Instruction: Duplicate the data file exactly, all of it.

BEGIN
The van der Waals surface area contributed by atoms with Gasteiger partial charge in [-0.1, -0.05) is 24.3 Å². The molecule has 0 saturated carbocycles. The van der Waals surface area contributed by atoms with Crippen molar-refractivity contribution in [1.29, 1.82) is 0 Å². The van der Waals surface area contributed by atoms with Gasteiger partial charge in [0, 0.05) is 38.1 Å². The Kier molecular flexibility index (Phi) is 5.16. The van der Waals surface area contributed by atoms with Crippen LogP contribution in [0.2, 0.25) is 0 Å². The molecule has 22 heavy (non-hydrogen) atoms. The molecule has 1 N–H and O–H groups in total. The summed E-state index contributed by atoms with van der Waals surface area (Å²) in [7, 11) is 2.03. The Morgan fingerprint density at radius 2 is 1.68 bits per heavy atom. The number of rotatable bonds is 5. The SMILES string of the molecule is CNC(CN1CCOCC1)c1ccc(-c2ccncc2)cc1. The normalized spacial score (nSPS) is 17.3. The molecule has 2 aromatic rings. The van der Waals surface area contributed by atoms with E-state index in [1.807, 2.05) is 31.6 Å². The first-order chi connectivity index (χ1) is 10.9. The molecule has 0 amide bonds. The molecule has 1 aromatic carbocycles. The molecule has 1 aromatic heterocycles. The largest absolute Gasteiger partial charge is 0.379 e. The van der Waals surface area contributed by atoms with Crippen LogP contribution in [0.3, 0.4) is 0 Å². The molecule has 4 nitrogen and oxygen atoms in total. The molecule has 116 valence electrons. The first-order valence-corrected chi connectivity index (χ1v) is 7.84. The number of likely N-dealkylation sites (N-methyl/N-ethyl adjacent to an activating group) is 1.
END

The van der Waals surface area contributed by atoms with Gasteiger partial charge in [-0.1, -0.05) is 24.3 Å². The molecule has 0 saturated carbocycles. The van der Waals surface area contributed by atoms with Crippen molar-refractivity contribution in [1.29, 1.82) is 0 Å². The van der Waals surface area contributed by atoms with Gasteiger partial charge in [0, 0.05) is 38.1 Å². The Kier molecular flexibility index (Phi) is 5.16. The van der Waals surface area contributed by atoms with Crippen LogP contribution in [0.2, 0.25) is 0 Å². The molecule has 22 heavy (non-hydrogen) atoms. The molecule has 1 N–H and O–H groups in total. The summed E-state index contributed by atoms with van der Waals surface area (Å²) in [7, 11) is 2.03. The Morgan fingerprint density at radius 2 is 1.68 bits per heavy atom. The number of rotatable bonds is 5. The SMILES string of the molecule is CNC(CN1CCOCC1)c1ccc(-c2ccncc2)cc1. The normalized spacial score (nSPS) is 17.3. The molecule has 2 aromatic rings. The van der Waals surface area contributed by atoms with E-state index in [1.807, 2.05) is 31.6 Å². The first-order chi connectivity index (χ1) is 10.9. The molecule has 0 amide bonds. The molecule has 1 aromatic carbocycles. The molecule has 1 aromatic heterocycles. The largest absolute Gasteiger partial charge is 0.379 e. The van der Waals surface area contributed by atoms with Crippen LogP contribution in [0.3, 0.4) is 0 Å². The molecule has 4 nitrogen and oxygen atoms in total. The molecule has 116 valence electrons. The first-order valence-corrected chi connectivity index (χ1v) is 7.84. The number of likely N-dealkylation sites (N-methyl/N-ethyl adjacent to an activating group) is 1.